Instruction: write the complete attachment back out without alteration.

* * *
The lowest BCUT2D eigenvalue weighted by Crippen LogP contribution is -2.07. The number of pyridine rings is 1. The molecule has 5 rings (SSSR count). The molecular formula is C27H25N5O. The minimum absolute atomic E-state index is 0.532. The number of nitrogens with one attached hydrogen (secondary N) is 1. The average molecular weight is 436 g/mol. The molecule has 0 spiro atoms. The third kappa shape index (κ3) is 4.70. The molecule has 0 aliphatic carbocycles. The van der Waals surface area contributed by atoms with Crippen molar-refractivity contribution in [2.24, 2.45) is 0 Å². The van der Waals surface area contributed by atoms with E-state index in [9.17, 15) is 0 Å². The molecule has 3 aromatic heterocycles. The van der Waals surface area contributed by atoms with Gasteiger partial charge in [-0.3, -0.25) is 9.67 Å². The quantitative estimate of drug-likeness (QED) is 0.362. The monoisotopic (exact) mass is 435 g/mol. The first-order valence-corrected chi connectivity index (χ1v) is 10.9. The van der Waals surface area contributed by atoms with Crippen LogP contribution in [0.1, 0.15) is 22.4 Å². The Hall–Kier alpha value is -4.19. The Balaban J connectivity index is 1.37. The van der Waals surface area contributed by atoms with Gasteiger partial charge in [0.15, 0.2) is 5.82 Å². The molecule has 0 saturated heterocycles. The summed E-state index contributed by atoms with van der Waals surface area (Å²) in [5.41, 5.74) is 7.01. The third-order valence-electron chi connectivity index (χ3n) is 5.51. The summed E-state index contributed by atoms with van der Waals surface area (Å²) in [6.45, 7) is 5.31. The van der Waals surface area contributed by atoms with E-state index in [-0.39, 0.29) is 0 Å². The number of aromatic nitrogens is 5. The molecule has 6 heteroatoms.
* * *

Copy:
The lowest BCUT2D eigenvalue weighted by Crippen LogP contribution is -2.07. The number of pyridine rings is 1. The molecule has 5 rings (SSSR count). The molecular formula is C27H25N5O. The minimum absolute atomic E-state index is 0.532. The number of nitrogens with one attached hydrogen (secondary N) is 1. The average molecular weight is 436 g/mol. The molecule has 0 spiro atoms. The third kappa shape index (κ3) is 4.70. The molecule has 0 aliphatic carbocycles. The van der Waals surface area contributed by atoms with Crippen molar-refractivity contribution in [2.24, 2.45) is 0 Å². The van der Waals surface area contributed by atoms with E-state index in [9.17, 15) is 0 Å². The molecule has 3 aromatic heterocycles. The van der Waals surface area contributed by atoms with Gasteiger partial charge in [-0.3, -0.25) is 9.67 Å². The quantitative estimate of drug-likeness (QED) is 0.362. The monoisotopic (exact) mass is 435 g/mol. The first-order valence-corrected chi connectivity index (χ1v) is 10.9. The van der Waals surface area contributed by atoms with Crippen LogP contribution in [0.1, 0.15) is 22.4 Å². The Hall–Kier alpha value is -4.19. The Balaban J connectivity index is 1.37. The van der Waals surface area contributed by atoms with Gasteiger partial charge in [0.15, 0.2) is 5.82 Å². The molecule has 0 saturated heterocycles. The summed E-state index contributed by atoms with van der Waals surface area (Å²) in [5.41, 5.74) is 7.01. The third-order valence-electron chi connectivity index (χ3n) is 5.51. The summed E-state index contributed by atoms with van der Waals surface area (Å²) in [6.45, 7) is 5.31. The van der Waals surface area contributed by atoms with E-state index in [-0.39, 0.29) is 0 Å². The number of aromatic nitrogens is 5. The molecule has 6 heteroatoms.